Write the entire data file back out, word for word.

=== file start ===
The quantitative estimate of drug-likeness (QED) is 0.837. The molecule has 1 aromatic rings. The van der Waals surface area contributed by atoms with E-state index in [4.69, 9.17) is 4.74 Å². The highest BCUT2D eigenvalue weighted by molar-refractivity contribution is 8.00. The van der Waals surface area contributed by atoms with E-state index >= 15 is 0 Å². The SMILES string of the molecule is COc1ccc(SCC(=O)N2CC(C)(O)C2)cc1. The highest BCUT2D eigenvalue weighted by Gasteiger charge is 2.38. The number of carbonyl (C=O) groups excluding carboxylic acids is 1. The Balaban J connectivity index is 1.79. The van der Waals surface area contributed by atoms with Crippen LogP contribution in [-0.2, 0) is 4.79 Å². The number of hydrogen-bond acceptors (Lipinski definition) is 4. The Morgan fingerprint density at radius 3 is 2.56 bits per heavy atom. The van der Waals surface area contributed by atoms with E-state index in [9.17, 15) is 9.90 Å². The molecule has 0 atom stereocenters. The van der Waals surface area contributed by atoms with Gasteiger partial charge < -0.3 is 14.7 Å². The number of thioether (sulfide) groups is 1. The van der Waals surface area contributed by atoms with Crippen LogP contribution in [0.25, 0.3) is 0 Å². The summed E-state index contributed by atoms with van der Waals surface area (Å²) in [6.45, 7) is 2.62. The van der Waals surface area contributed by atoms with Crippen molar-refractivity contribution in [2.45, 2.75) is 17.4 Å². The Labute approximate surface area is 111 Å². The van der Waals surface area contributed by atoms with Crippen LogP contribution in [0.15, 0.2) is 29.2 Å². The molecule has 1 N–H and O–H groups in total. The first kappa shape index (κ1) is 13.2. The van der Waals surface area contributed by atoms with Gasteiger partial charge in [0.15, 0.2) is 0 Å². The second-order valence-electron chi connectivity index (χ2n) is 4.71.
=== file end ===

The quantitative estimate of drug-likeness (QED) is 0.837. The molecule has 1 aromatic rings. The van der Waals surface area contributed by atoms with E-state index in [4.69, 9.17) is 4.74 Å². The highest BCUT2D eigenvalue weighted by molar-refractivity contribution is 8.00. The van der Waals surface area contributed by atoms with E-state index >= 15 is 0 Å². The SMILES string of the molecule is COc1ccc(SCC(=O)N2CC(C)(O)C2)cc1. The highest BCUT2D eigenvalue weighted by Gasteiger charge is 2.38. The number of carbonyl (C=O) groups excluding carboxylic acids is 1. The Balaban J connectivity index is 1.79. The van der Waals surface area contributed by atoms with Crippen LogP contribution in [-0.2, 0) is 4.79 Å². The number of hydrogen-bond acceptors (Lipinski definition) is 4. The Morgan fingerprint density at radius 3 is 2.56 bits per heavy atom. The van der Waals surface area contributed by atoms with E-state index in [9.17, 15) is 9.90 Å². The molecule has 0 atom stereocenters. The van der Waals surface area contributed by atoms with Gasteiger partial charge < -0.3 is 14.7 Å². The number of thioether (sulfide) groups is 1. The van der Waals surface area contributed by atoms with Crippen LogP contribution in [0.25, 0.3) is 0 Å². The summed E-state index contributed by atoms with van der Waals surface area (Å²) in [6.45, 7) is 2.62. The van der Waals surface area contributed by atoms with Crippen molar-refractivity contribution in [2.45, 2.75) is 17.4 Å². The Labute approximate surface area is 111 Å². The van der Waals surface area contributed by atoms with Crippen LogP contribution in [0.15, 0.2) is 29.2 Å². The molecule has 1 N–H and O–H groups in total. The first kappa shape index (κ1) is 13.2. The van der Waals surface area contributed by atoms with Gasteiger partial charge in [0.15, 0.2) is 0 Å². The second-order valence-electron chi connectivity index (χ2n) is 4.71.